Although most member states are represented by single multi-member constituencies, five countries are divided into multiple constituencies. Three countries have a single constituency, but award their seats to regional party lists based on voter turnout in each region. Member states may choose their own electoral systems so long as they are based on proportional representation or the single transferable vote and the electoral threshold does not exceed 5 percent. Currently, the European Parliament has 766 seats, after the accession of Croatia in 2013. However, seats were reapportioned prior to the 2014 election, to conform to the stipulations in the Treaty of Lisbon that limits the European Parliament to 751 seats.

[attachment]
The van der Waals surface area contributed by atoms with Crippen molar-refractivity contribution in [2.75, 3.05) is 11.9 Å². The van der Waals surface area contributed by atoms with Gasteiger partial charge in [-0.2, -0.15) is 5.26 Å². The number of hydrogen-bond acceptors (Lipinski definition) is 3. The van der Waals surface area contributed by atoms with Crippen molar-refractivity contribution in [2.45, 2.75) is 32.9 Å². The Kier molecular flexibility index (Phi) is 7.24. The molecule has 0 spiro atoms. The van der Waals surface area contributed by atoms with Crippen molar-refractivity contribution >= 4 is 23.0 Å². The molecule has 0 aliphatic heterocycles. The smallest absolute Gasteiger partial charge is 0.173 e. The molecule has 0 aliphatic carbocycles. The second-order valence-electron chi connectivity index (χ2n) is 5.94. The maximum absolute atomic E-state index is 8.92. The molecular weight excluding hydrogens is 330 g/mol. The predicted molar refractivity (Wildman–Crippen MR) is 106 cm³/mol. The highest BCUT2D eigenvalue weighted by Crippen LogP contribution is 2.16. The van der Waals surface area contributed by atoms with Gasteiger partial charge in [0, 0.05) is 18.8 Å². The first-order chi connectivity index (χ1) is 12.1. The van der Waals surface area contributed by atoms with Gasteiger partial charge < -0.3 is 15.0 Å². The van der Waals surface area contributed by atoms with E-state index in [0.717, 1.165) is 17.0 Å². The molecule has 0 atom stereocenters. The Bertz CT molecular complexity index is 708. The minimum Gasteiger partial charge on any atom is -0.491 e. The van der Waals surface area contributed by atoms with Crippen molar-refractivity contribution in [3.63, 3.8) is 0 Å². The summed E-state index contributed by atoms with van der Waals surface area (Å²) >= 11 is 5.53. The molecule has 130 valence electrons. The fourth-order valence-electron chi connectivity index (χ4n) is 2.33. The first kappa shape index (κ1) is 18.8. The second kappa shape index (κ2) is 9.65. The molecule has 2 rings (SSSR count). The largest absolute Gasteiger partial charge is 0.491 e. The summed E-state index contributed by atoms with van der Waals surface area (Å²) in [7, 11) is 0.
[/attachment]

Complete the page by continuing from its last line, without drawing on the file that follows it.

The Council of the European Union also serves as a legislative branch of the European Union. Members are elected indirectly by member countries. In the Council of the European Union, all measures must pass a qualified majority of 255 votes. In the Council, 28 member-state ministers have 352 votes, the number of votes being roughly proportional to member-states' populations.
Seats are apportioned to member states based on the principle of degressive proportionality, so that larger countries have more seats but smaller countries receive a higher proportion of seats relative to their populations. The apportionment of seats in the European Parliament for the 2014 election is as follows;
Germany 96; France 74; United Kingdom 73; Italy 73; Spain 54; Poland 51; Romania 32; Netherlands 26; Belgium 21; Czech Republic 21; Greece 21; Hungary 21; Portugal 21; Sweden 20; Austria 18; Bulgaria 17; Finland 13; Denmark 13; Slovakia 13; Croatia 11; Ireland 11; Lithuania 11; Latvia 8; Slovenia 8 ; Cyprus 6; Estonia 6; Luxembourg 6; Malta 6